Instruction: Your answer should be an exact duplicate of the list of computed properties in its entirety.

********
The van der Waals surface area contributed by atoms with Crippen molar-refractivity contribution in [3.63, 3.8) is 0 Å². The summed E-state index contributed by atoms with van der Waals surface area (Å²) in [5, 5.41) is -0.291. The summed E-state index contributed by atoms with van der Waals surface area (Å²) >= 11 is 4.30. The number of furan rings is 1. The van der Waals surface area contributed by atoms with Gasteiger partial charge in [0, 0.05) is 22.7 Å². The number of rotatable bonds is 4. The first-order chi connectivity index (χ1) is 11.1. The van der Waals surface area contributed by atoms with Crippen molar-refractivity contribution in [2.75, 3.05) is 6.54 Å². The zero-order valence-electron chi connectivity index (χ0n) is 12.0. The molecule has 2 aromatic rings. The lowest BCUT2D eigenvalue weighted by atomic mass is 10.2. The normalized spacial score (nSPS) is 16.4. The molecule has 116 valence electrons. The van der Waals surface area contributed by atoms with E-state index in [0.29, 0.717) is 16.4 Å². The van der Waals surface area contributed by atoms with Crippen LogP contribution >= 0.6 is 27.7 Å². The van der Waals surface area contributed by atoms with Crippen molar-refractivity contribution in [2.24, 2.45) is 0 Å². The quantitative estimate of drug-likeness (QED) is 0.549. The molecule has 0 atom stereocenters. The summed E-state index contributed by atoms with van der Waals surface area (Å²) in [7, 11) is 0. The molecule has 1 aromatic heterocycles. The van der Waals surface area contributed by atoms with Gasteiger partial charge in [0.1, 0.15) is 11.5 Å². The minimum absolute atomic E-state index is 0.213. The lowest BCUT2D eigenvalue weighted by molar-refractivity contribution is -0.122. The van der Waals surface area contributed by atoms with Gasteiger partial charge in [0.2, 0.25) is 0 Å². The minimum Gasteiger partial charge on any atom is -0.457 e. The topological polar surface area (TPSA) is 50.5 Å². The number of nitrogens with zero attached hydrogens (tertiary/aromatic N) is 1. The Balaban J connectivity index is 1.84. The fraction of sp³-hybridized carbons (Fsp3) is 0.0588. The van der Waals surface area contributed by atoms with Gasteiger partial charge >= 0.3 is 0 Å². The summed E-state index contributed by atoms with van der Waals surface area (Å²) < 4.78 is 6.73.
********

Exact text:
The van der Waals surface area contributed by atoms with Crippen molar-refractivity contribution in [3.63, 3.8) is 0 Å². The summed E-state index contributed by atoms with van der Waals surface area (Å²) in [5, 5.41) is -0.291. The summed E-state index contributed by atoms with van der Waals surface area (Å²) >= 11 is 4.30. The number of furan rings is 1. The van der Waals surface area contributed by atoms with Gasteiger partial charge in [0, 0.05) is 22.7 Å². The number of rotatable bonds is 4. The first-order chi connectivity index (χ1) is 11.1. The van der Waals surface area contributed by atoms with Crippen molar-refractivity contribution in [2.75, 3.05) is 6.54 Å². The zero-order valence-electron chi connectivity index (χ0n) is 12.0. The molecule has 2 aromatic rings. The lowest BCUT2D eigenvalue weighted by atomic mass is 10.2. The normalized spacial score (nSPS) is 16.4. The molecule has 116 valence electrons. The van der Waals surface area contributed by atoms with E-state index in [0.29, 0.717) is 16.4 Å². The van der Waals surface area contributed by atoms with Crippen LogP contribution >= 0.6 is 27.7 Å². The van der Waals surface area contributed by atoms with Crippen molar-refractivity contribution in [2.24, 2.45) is 0 Å². The quantitative estimate of drug-likeness (QED) is 0.549. The molecule has 0 atom stereocenters. The summed E-state index contributed by atoms with van der Waals surface area (Å²) in [7, 11) is 0. The molecule has 1 aromatic heterocycles. The van der Waals surface area contributed by atoms with Gasteiger partial charge in [0.1, 0.15) is 11.5 Å². The minimum absolute atomic E-state index is 0.213. The lowest BCUT2D eigenvalue weighted by molar-refractivity contribution is -0.122. The van der Waals surface area contributed by atoms with Gasteiger partial charge in [0.2, 0.25) is 0 Å². The minimum Gasteiger partial charge on any atom is -0.457 e. The topological polar surface area (TPSA) is 50.5 Å². The number of nitrogens with zero attached hydrogens (tertiary/aromatic N) is 1. The Balaban J connectivity index is 1.84. The fraction of sp³-hybridized carbons (Fsp3) is 0.0588. The van der Waals surface area contributed by atoms with Gasteiger partial charge >= 0.3 is 0 Å². The summed E-state index contributed by atoms with van der Waals surface area (Å²) < 4.78 is 6.73.